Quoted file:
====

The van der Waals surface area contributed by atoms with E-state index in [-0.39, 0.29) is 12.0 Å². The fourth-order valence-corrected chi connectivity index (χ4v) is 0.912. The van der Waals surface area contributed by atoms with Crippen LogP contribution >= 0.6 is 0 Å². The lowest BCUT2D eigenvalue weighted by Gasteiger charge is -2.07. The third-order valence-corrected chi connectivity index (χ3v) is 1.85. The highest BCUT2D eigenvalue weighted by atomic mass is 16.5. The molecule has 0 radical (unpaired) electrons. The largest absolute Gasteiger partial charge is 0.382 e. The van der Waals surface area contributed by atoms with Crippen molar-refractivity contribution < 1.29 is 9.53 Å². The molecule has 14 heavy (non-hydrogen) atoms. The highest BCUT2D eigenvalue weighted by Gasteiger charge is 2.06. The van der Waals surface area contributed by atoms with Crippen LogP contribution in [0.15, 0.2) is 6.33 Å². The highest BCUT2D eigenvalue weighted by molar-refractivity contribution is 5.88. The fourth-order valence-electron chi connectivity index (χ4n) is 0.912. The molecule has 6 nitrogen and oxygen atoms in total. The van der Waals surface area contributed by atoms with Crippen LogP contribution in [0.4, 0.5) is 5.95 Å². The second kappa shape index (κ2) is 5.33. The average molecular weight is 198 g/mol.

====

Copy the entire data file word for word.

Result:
The van der Waals surface area contributed by atoms with E-state index in [-0.39, 0.29) is 12.0 Å². The fourth-order valence-corrected chi connectivity index (χ4v) is 0.912. The van der Waals surface area contributed by atoms with Crippen LogP contribution >= 0.6 is 0 Å². The lowest BCUT2D eigenvalue weighted by Gasteiger charge is -2.07. The third-order valence-corrected chi connectivity index (χ3v) is 1.85. The highest BCUT2D eigenvalue weighted by atomic mass is 16.5. The molecule has 0 radical (unpaired) electrons. The largest absolute Gasteiger partial charge is 0.382 e. The van der Waals surface area contributed by atoms with Crippen molar-refractivity contribution < 1.29 is 9.53 Å². The molecule has 14 heavy (non-hydrogen) atoms. The highest BCUT2D eigenvalue weighted by Gasteiger charge is 2.06. The van der Waals surface area contributed by atoms with Crippen LogP contribution in [0.15, 0.2) is 6.33 Å². The highest BCUT2D eigenvalue weighted by molar-refractivity contribution is 5.88. The fourth-order valence-electron chi connectivity index (χ4n) is 0.912. The molecule has 6 nitrogen and oxygen atoms in total. The van der Waals surface area contributed by atoms with Crippen LogP contribution in [0.4, 0.5) is 5.95 Å². The second kappa shape index (κ2) is 5.33. The average molecular weight is 198 g/mol.